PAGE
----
More than 60 Royal Navy sailors and Royal Marines are on board the USS George HW Bush honing their carrier strike skills ahead of HMS Queen Elizabeth’s entry into service.
During the exercise UK staff have been working with their American counterparts to fight off a series of simulated threats from enemy forces, using all the air, surface and sub-surface assets of the entire task group.
Commodore Andrew Betton, Commander of the UK Carrier Strike Group, and his team have been directing jets and firepower for the last ten days as they practise their skills.
The £3 billion HMS Queen Elizabeth, the largest and most powerful ship ever built for the Royal Navy, set sail for the first time in June from Rosyth in Fife and is due to enter her new home in Portsmouth in around two weeks.
Captain Jerry Kyd, her Commanding Officer, said: “The USS George HW Bush battle group is an awesome embodiment of maritime power projection.
“And given that the United Kingdom’s Carrier Strike Group Commander and his staff are embedded on board the US carrier for Saxon Warrior shows the closeness of our relationship with the US Navy and the importance that both nations place on the delivery of the UK’s Carrier Strike programme.
“HMS Queen Elizabeth is at the start of her journey to generate to full warfighting capability, but we are working hard to ready ourselves to take our place in operations and the line of battle alongside our closest allies.”
The new 280-metre, 65,000-tonne aircraft carrier met up with the USS George HW Bush and her carrier strike group off the coast of Scotland during a brief pause in the exercise’s activities.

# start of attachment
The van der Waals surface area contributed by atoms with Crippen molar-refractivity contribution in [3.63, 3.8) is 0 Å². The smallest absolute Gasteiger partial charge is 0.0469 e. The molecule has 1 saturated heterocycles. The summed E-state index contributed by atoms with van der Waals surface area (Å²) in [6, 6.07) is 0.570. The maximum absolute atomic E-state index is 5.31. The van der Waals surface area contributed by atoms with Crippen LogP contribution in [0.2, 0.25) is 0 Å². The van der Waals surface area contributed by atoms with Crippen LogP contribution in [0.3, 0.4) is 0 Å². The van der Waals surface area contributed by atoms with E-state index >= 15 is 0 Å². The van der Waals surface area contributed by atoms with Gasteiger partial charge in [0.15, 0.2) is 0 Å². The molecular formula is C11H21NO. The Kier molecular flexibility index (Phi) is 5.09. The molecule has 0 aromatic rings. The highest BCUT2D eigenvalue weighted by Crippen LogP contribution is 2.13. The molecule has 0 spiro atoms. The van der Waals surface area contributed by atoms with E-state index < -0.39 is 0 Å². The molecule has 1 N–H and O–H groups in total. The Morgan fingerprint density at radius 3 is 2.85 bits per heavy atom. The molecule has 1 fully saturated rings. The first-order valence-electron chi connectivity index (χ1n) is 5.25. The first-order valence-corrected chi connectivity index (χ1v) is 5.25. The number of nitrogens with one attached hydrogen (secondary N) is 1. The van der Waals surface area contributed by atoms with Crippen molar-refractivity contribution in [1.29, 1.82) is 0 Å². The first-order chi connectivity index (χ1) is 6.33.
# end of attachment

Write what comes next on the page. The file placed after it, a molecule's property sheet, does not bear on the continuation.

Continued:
The group includes two Portsmouth-based Type 23 frigates, HMS Westminster and HMS Iron Duke, destroyer USS Donald Cook, missile cruiser USS Philippine Sea and the Norwegian frigate HNoMS Helge Ingstad.
Captain Ken Houlberg, Chief of Staff to the Commander of the UK Carrier Strike Group, said: “The US Navy, out of huge generosity, has given us the whole of their carrier strike group so that we can practise the command and control of a carrier doing these operations in British waters so that when HMS Queen Elizabeth comes into service later this year we will be well on the way to forming our own carrier strike capability.”
There are 15 ships from across NATO taking part in the exercise, called Exercise Saxon Warrior, with more than 100 aircraft and nearly 10,000 people.
HMS Queen Elizabeth, which is set to be the nation’s future flagship, and her 700-strong ship’s company have been taking part in maiden sea trials over the summer.
The second ship in the class, HMS Prince of Wales, is being fitted out in the Rosyth dock in Fife.